All Photos: Mark Dusseault
…the nation is in great need to see strong and inspiring Native women—who swim in their abilities and live strong, if not difficult lives.
While the number of missing and murdered Indigenous women continues to grow, iconic Indigenous playwright Tomson Highway’s The Rez Sisters celebrates Native women with all their flaws and complex relationships. Good timing to say the least. Timing plays a huge role in the latest version of the well-loved play. According to director Peter Hinton, he wanted to direct Rez Sisters many years ago, and Belfry Theatre’s artistic director Michael Shamata made attempts to produce the play for two years.
Timing plays a role, almost as an unseen character. As now, the field of seasoned actors from which each character was perfectly cast is plentiful. Indigenous expertise is found with Ryan Cunningham (Métis) as assistant director, and of course, Tomson himself. Although Tomson is never present during any stage of this production, he haunts each performance with an undeniably ghost-like presence. This play is extremely important today, as it stars an excellent ensemble cast of all Native women—and one two-spirit dancer—which gives voice to the lack of female leadership on-reserve. The play also unapologetically includes the ongoing violence against (Native) women. Rez Sisters is pulled from the (Canadian) playwright’s archives, and with only a few updates, is able to be enjoyed by (mostly non-native) audiences today.
Tantoo Cardinal—Cree actor with a list of impressive credits that includes activism on the Missing and Murdered Indigenous Women (MMIW)—grounds the entire performance as leader, as Elder, as Mama Bear in her role. She is the voice of reason among the hysterical voices, gossipy voices, extreme voices, and babbling voices. Tomson writes these females as three-dimensional, living, breathing and dreaming women who want better things in life, including the bingo jackpot of 500,000 dollars.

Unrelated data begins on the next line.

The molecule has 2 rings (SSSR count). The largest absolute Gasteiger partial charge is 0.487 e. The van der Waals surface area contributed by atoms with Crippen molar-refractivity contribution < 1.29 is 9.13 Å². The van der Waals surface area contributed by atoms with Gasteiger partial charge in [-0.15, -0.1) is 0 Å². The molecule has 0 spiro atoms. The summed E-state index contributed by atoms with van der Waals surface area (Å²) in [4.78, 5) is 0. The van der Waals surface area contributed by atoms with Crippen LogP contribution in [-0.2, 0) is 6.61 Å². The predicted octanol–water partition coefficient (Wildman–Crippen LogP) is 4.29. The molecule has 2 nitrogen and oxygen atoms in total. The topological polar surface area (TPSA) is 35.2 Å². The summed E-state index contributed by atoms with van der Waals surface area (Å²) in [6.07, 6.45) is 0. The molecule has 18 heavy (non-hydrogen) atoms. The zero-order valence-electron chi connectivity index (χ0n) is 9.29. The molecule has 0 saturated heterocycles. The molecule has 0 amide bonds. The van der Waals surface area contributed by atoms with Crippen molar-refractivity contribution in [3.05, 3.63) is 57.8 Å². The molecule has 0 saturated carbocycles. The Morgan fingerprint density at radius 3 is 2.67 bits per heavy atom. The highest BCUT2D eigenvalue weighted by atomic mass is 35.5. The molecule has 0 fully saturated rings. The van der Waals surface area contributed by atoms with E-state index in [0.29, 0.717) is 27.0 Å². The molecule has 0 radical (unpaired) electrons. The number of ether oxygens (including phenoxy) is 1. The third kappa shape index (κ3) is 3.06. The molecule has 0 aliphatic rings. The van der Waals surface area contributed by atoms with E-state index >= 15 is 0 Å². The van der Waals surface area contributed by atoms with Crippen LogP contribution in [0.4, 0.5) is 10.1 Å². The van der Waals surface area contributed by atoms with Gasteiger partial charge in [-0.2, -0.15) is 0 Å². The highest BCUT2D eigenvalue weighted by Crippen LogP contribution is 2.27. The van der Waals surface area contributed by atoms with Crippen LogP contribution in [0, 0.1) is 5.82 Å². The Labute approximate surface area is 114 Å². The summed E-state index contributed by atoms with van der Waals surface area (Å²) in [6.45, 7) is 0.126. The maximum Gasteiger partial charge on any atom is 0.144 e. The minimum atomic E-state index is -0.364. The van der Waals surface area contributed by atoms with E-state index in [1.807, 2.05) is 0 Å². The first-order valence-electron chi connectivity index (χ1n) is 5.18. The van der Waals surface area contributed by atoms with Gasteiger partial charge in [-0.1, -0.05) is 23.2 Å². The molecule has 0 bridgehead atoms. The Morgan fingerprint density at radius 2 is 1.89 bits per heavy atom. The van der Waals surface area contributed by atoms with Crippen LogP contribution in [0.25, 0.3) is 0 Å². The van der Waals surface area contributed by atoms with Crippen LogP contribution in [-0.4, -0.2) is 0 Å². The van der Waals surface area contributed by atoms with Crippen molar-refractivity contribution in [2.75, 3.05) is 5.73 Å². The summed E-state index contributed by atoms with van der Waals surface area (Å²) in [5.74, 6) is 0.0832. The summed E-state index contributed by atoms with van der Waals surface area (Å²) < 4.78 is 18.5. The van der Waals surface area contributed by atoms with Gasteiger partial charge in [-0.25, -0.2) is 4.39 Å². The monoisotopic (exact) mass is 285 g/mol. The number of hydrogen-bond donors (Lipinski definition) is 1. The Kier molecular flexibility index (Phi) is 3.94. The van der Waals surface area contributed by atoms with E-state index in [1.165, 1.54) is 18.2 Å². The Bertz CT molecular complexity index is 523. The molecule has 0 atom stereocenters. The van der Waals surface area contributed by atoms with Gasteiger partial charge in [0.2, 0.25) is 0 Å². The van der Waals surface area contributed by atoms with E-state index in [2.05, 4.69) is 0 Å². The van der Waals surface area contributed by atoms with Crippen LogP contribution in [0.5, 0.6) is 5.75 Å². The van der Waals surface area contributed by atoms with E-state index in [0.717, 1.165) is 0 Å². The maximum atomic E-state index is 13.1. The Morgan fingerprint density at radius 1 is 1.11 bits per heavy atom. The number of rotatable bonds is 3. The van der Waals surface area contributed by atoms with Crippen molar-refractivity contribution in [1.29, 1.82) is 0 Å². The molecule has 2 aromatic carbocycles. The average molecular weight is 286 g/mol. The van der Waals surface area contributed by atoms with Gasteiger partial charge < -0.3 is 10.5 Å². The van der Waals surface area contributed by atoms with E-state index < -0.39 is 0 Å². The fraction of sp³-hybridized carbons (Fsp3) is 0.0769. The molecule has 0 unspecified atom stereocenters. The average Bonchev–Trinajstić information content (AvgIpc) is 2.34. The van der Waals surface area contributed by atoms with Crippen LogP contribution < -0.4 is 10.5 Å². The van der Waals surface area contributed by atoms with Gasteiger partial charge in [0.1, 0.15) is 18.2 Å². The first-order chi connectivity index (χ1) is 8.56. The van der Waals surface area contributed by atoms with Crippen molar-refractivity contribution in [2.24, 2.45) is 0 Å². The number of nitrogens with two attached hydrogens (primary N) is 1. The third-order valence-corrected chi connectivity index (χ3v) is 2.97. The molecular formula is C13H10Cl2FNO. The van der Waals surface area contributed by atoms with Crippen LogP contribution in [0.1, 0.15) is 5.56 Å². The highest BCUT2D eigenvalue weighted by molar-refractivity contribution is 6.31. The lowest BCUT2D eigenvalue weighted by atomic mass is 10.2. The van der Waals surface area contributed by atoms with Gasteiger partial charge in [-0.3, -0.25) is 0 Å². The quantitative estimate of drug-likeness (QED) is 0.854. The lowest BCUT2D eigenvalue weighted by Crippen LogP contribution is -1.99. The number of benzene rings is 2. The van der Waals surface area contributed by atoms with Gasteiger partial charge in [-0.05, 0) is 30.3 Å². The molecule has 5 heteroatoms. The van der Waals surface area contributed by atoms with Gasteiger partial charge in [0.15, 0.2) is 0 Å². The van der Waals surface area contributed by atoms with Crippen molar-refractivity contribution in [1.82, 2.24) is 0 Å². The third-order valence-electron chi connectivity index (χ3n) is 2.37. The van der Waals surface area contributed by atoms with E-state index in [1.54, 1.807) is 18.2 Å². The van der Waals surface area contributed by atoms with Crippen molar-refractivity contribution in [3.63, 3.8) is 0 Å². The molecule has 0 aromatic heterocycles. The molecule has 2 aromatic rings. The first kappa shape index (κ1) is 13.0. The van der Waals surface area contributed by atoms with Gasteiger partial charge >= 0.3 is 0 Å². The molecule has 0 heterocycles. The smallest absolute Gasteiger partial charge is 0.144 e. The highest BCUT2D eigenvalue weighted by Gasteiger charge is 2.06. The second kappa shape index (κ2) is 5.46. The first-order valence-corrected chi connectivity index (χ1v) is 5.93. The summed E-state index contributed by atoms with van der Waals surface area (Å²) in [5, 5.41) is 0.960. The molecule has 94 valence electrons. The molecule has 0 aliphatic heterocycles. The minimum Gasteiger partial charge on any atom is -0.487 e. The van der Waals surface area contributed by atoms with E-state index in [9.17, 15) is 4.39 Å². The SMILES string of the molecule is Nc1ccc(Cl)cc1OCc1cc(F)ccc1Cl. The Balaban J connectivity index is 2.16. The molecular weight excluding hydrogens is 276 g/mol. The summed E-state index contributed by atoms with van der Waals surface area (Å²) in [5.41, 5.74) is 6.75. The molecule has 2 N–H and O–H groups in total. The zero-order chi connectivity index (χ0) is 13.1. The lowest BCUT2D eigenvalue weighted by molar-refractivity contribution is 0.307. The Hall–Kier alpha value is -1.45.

Reneltta Arluk plays the bi-sexual left-the-rez-but-came-back Emily Dictionary. Tiffany Ayalik as Zhaboonigan Peterson is the extremely damaged, hanging-on-by-a-thread rape survivor adoptee of Veronique St. Pierre, a tightly wound presumably religious nosey-body played perfectly by Cheri Maracle. Tasha Faye Evans plays a believably cancer-ridden Marie Adele Starblanket who is enticed to make the trip to Toronto to play in the world’s largest Bingo (despite her illness) by the wide-eyed music enthusiast Annie Cook played by Lisa C. Ravensbergen. We learn the simplicity of the Rez Sister’s wants through Philomena Moosetail who dreams of owning her own toilet, played by Tracey Nepinak.
Originally, the role of Nanabush, (trickster) was written for Tomson Highway’s brother and dynamic dancer, Renee Highway, who passed away in 1990. Waawaate Fobister employs his skills as a trained contemporary dancer to convey line-less expressions we follow with intuitive understanding.
To say that the 2014 Belfry Theatre’s The Rez Sisters is a hit would be an understatement; this play has impacted and will continue to impact theatregoers on Vancouver Island in many ways. It is a shame that there are no plans at this time for the production to tour, as the nation is in great need to see strong and inspiring Native women—who swim in their abilities and live strong, if not difficult lives. Besides, it’s great theatre, a historic theatre experience, and yes—completely timely.
The Rez Sisters can bee seen at the Belfry Theatre in Victoria, British Columbia September 16th – October 19th 2014. Contact the Belfry Theatre Box Office to order tickets: 250-385-6815 firstname.lastname@example.org